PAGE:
Lockdown was depressing as hell. It was awful for the most part, many individuals, including extroverts, couldn’t cope with the idea of being confined in their homes with seemingly nothing to do. How could you ask someone to completely accept the change of pace, the alteration of having to go to work/school day by day, to now staying home indefinitely doing nothing but complain to yourself about how bored you are. It did not help with anyone’s mental health. What makes this worse is that this depressive state that I felt was even more depressing when we look at the likes of people who have quarantined themselves with abusive family members, with poor living conditions and even homeless people, who are constantly being told by politicians to stay at home. We are really living in an intelligent society. But as one girl on the internet once said if you’re homeless just by a house. We are evolving, just backwards.
So, as you can see, or hear depending if you’re blind and being read this: the lockdown was a complete mess for some people. There was no glimmer of hope for common-folk trapped in a political tragedy. Shakespeare: take note. With this in mind the overall standpoint would be to stay that the lockdown completely sucked. Right?
Well... yes and no. As I said, there was a strange beauty in this mess. Six months staying at home gave us something that we were severely lacking in our lives... time. For most people lockdown gave you two options: Either get to work and catch up with assignments, tasks, or chores you have to do, or get down and stay lazy cause you’ll never get this chance again to sleep for twelve hours straight. Be productive or get lazy (with an actual reason to be it).
Personally, I was a mixture: the bastard child. Often times, I was terribly unproductive, choosing to wallow in my own misery, despair and agony. Then, in contrast, I would engage in physical activities such as exercising in order to become the next Dwayne the Rock Johnson. And for the rest of the lockdown, it would enter a paradigm shift between the two - with watching anime, playing games, and educating myself a bit happening in between.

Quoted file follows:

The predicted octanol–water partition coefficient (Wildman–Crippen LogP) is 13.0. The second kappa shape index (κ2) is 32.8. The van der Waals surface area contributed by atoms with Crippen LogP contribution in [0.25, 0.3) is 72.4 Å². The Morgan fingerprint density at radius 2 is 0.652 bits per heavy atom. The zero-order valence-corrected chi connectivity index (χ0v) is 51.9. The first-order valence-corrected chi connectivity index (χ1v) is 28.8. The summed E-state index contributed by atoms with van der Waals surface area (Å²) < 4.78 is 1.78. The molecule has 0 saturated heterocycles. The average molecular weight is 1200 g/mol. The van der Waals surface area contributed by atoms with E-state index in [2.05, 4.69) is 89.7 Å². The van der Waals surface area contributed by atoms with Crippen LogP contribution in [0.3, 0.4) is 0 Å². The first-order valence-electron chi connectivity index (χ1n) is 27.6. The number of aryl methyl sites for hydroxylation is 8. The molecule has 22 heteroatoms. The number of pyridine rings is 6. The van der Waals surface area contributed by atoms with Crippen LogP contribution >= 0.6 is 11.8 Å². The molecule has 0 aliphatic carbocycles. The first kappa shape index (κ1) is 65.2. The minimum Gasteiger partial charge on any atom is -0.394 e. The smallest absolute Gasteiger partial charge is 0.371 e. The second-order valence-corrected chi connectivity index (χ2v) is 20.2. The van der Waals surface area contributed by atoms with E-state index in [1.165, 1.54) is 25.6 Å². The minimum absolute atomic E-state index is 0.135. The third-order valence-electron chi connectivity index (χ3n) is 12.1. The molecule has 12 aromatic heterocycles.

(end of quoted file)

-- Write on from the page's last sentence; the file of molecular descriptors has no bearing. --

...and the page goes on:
This extra time allowed people to dive deep into hobbies they had to neglect for their otherworldly responsibilities. Now we had the time to learn how to cook, how to dance, how to play an instrument and for me in particular, how to improve my drawing capabilities. Lockdown gave me, gave us, the chance to engage ourselves in activities that furthered our growth as human beings and allow us to focus on the positive sides of life. Sniff. That was beautiful. Think I teared up a little bit there.
As I said lockdown was beautiful mess. It was complicated to describe as the experience was rather new to this modern age. It was so unexpected that many jokingly stated that aliens would have a blast watching this season of earth, as the plot finally got interesting. Many made memes about the situation in order to over exaggerate how this felt like the end of the world. Others couldn’t wait to find out what other catastrophes each month had in store. And many others were left wondering what their friends looked like, as we were only limited by our anxiety, insecurities, and idiocy of only texting our peers instead of video calling them to know if they’re alive or not.
Social anxiety is a total B- (Gotta keep it PG now!)
But I digress. The overall point here is that the lockdown was definitely an experience. One that will never leave our minds. It will be both nostalgic and tragic. Especially since we are in our third lockdown in the UK... but at the time of April 2021, it has eased up a little, with a vaccine on the horizon. So, there’s some hope, I guess.
And as I said Contagion made me realise a couple things as we steadily move on into the current decade. That being... that we are paranoid. Rightfully and regrettably paranoid.